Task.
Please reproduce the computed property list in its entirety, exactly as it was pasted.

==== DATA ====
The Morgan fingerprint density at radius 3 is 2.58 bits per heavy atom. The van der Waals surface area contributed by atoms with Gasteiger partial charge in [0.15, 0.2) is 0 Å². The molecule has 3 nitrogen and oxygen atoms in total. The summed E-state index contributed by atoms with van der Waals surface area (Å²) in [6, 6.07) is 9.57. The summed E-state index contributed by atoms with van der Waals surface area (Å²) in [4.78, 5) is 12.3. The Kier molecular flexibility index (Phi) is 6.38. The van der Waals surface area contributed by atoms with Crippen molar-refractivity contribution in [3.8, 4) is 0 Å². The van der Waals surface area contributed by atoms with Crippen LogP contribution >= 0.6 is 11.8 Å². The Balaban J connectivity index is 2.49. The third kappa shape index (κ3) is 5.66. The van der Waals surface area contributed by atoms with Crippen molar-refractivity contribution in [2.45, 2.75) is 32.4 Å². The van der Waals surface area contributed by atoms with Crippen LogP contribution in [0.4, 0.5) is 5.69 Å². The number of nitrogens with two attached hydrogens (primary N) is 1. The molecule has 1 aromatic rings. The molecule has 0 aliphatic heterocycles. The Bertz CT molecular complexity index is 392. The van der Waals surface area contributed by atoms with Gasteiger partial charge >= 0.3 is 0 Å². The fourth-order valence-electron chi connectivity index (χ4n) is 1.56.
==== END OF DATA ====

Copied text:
The Morgan fingerprint density at radius 3 is 2.58 bits per heavy atom. The van der Waals surface area contributed by atoms with Gasteiger partial charge in [0.15, 0.2) is 0 Å². The molecule has 3 nitrogen and oxygen atoms in total. The summed E-state index contributed by atoms with van der Waals surface area (Å²) in [6, 6.07) is 9.57. The summed E-state index contributed by atoms with van der Waals surface area (Å²) in [4.78, 5) is 12.3. The Kier molecular flexibility index (Phi) is 6.38. The van der Waals surface area contributed by atoms with Crippen molar-refractivity contribution in [3.8, 4) is 0 Å². The van der Waals surface area contributed by atoms with Crippen LogP contribution >= 0.6 is 11.8 Å². The Balaban J connectivity index is 2.49. The third kappa shape index (κ3) is 5.66. The van der Waals surface area contributed by atoms with Crippen molar-refractivity contribution in [2.45, 2.75) is 32.4 Å². The van der Waals surface area contributed by atoms with Crippen LogP contribution in [0.4, 0.5) is 5.69 Å². The number of nitrogens with two attached hydrogens (primary N) is 1. The molecule has 1 aromatic rings. The molecule has 0 aliphatic heterocycles. The Bertz CT molecular complexity index is 392. The van der Waals surface area contributed by atoms with Gasteiger partial charge >= 0.3 is 0 Å². The fourth-order valence-electron chi connectivity index (χ4n) is 1.56.